Magnetic field/induction

  • #1
appliedF
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Homework Statement


A magnetic field perpendicular to the plane of a wire loop is uniform in space but changes with time tin the region of the loop. If the induced emf in the loop increases linearly with time t, then the magnitude of the magnetic field must be proportional to:
a)t^3
b)t^2 <answer
c)t
d)t^0
e)t^1/2

Can someone explain this

I did emf=dflux/dt
emf(kt)=BA
B is proportional to t right?
 

Answers and Replies

  • #2
TSny
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I did emf=dflux/dt
emf(kt)=BA
I’m not understanding the notation on the left side of the second equation. What does emf(kt) mean?
 
  • #3
appliedF
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I’m not understanding the notation on the left side of the second equation. What does emf(kt) mean?
kt to show t is linear
 
  • #4
TSny
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kt to show t is linear
I'm still not understanding the notation emf(kt). Does it denote emf multiplied by kt? Or, is it saying that the emf is the same thing as kt? Or something else?

Going back to the previous equation, you have correctly stated that

emf = d(flux)/dt.

Express emf in terms of t on the left and express flux in terms of B and A on the right. After doing this, integrate both sides with respect to time.
 
  • #5
appliedF
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I'm still not understanding the notation emf(kt). Does it denote emf multiplied by kt? Or, is it saying that the emf is the same thing as kt? Or something else?

Going back to the previous equation, you have correctly stated that

emf = d(flux)/dt.

Express emf in terms of t on the left and express flux in terms of B and A on the right. After doing this, integrate both sides with respect to time.
d(flux)/dt=AdB/dt
dt's would cancel out leaving d(flux)=AdB
flux/A=B
What am I missing here?
 
  • #6
TSny
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d(flux)/dt=AdB/dt
dt's would cancel out leaving d(flux)=AdB
flux/A=B
What am I missing here?
There is nothing wrong here. I think the problem is how you are handling the left side of the equation emf = d(BA)/dt.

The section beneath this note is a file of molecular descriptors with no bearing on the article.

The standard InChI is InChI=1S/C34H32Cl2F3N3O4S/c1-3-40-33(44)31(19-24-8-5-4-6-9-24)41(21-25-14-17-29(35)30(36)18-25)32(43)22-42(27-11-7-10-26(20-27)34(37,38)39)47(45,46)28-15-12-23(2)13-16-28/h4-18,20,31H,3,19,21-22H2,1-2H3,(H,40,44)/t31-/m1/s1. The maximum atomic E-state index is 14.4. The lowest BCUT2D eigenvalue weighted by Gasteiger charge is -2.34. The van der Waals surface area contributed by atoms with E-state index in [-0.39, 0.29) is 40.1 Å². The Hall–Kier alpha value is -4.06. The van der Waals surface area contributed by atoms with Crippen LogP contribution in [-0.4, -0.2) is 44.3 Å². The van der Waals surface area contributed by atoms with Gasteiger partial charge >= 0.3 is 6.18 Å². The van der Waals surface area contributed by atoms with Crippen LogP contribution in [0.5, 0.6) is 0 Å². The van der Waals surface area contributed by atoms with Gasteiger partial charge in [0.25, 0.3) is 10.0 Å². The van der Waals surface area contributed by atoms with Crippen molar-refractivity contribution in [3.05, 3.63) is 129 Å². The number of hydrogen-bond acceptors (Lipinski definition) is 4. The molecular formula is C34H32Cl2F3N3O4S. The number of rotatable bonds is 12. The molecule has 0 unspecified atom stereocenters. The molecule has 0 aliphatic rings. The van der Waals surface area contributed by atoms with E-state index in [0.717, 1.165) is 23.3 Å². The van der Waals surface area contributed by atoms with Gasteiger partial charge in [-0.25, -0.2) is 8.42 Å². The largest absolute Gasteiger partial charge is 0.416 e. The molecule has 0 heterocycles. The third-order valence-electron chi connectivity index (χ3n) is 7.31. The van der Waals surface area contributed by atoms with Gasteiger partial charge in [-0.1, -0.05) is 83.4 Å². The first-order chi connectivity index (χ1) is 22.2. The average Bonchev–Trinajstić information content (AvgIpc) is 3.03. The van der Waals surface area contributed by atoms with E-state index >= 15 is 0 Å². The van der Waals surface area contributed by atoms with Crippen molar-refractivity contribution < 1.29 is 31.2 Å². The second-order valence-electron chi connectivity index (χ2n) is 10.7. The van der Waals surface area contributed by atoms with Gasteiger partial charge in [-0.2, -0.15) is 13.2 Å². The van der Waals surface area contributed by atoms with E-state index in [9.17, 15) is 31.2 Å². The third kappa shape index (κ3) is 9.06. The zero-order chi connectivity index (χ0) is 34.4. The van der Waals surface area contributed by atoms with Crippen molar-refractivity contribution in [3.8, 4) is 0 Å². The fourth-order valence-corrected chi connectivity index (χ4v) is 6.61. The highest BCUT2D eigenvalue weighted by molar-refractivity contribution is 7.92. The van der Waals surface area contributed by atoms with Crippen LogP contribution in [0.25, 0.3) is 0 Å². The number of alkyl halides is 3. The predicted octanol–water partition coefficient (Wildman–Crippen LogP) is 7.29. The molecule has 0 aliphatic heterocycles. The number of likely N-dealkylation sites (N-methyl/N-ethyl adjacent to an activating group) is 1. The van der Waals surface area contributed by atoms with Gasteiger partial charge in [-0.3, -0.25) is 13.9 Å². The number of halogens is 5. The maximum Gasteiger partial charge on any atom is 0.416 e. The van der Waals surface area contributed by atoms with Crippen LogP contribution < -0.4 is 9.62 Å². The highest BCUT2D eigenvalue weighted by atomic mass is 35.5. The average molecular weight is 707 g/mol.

Can you explain in words the steps you took in getting from emf = d(BA)/dt to emf(kt) = BA? (I still don't understand the meaning of "emf(kt)".)

You went from emf = d(BA)/dt to emf(kt) = BA.

What operation did you perform on the right-hand side to get from d(BA)/dt to BA? Did you apply this same operation to the left side?
 
  • #7
appliedF
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There is nothing wrong here. I think the problem is how you are handling the left side of the equation emf = d(BA)/dt.

Can you explain in words the steps you took in getting from emf = d(BA)/dt to emf(kt) = BA? (I still don't understand the meaning of "emf(kt)".)

You went from emf = d(BA)/dt to emf(kt) = BA.

What operation did you perform on the right-hand side to get from d(BA)/dt to BA? Did you apply this same operation to the left side?
t is linearly related to the emf, so i incorrectly changed dt to kt and multiplied it to emf and took out the derivative for BA.

But the dt's cancel out right? how do you get t^2
 
  • #8
TSny
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t is linearly related to the emf
Yes, so emf = kt where k is a constant.

So, starting with emf = d(BA)/dt you can write

kt = d(BA)/dt.

Can you proceed from here?
 
  • #9
appliedF
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Yes, so emf = kt where k is a constant.

So, starting with emf = d(BA)/dt you can write

kt = d(BA)/dt.

Can you proceed from here?
yes thanks bud
 

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